If you were to define cool, what words would you use?
Cool is just . . . cool.
In some sense, even describing what makes something cool can diminish its appeal. But in print and design, nothing is more appealing than cool.
How do you add this edge to set your products apart?
To find out, marketing scholars Caleb Warren and Margaret C. Campbell carried out six experiments comparing consumer products, coolness ratings, and participant reactions.
In their research, Warren and Campbell discovered a relationship between the qualities of coolness and autonomy, finding designs perceived as cool were those that radiated autonomy in a socially acceptable way. Cool things tend to go a step beyond “stylish” things, so cool designs often push the boundaries of style. Think normative styles like jeans – but add excessive grunge rips. Or ordinary 1950s T-shirts – but add packs of cigarettes rolled into the sleeve.
Coolness is not an inherent quality, but rather a social construct. If coolness comes from stretching limits, one of the keys to cool designs is knowing your niche and understanding what customers perceive to be unconventional. As Warren & Campbell conclude: “objects and people are cool only to the extent that others consider them cool.”
Looking to push the boundaries in a way that’s meaningful to your customers? Here are three ways to set your designs apart:
Look beyond your design to the people you are designing for.
What brands, social values, or fashion cues motivate them? Look at products your customers typically buy and find the “gap” between current designs and those that are too intense or extreme.
To design in the gap, add a bold twist to the colors, fonts, or ideas that might typically interest them. Wrapping paper company Gift Couture saw a gap in the market for wrapping paper “sets,” so they created a series of themed papers that coordinated together, like the Cheeseburger set (bun, meat, lettuce, and tomato wrapping papers) the steak set (raw meat and cutting board style designs), and the pizza set (pizza paper with a coordinating pizza box).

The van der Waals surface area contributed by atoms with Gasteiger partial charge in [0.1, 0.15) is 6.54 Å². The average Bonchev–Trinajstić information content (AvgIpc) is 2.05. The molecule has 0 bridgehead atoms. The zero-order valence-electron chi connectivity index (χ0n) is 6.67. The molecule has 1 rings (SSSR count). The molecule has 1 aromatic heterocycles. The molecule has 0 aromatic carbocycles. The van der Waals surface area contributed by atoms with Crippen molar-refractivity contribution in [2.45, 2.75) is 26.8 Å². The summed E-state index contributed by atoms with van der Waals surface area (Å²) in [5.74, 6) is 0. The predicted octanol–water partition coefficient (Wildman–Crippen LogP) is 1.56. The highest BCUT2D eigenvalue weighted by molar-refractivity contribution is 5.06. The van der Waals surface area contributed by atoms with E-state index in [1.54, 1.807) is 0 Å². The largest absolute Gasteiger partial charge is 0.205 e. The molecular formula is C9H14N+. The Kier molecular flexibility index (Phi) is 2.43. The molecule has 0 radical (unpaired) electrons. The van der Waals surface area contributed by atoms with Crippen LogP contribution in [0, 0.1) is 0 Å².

Cool people or concepts have a flow, grace, or character all their own.
Cool things often appear effortless (though they rarely are), so how do you add this sense of simplicity to your work?
Seek authenticity that focuses more on a core concept or idea than on the perfected final outcome. For a photographer, this might mean focusing on the moment, not the shot. For an advertiser, this might mean expressing character irrespective of the norms, beliefs, or expectations of others. For a designer, this might mean using minimalist designs, stark angles, or unfiltered photos one might generally reject.
Sometimes the best designs are a twist on history.
Awaken inspiration for what WILL be cool by looking to what HAS been cool! From refinished wood to vintage art deco backdrops, sometimes the coolest things to come around are those that have been around.
Designs nodding to the past evoke nostalgia and spark a profound emotional response. And cool designs don’t just reproduce old styles; they recreate them in arresting new ways.
Cool designs understand their consumers’ tastes and hit the sweet spot between the ordinary and the unconventional.
From the unique to the unexpected, when you appear effortless, incorporate the past, and design one step beyond the norm, it will give you an edge an set your products apart.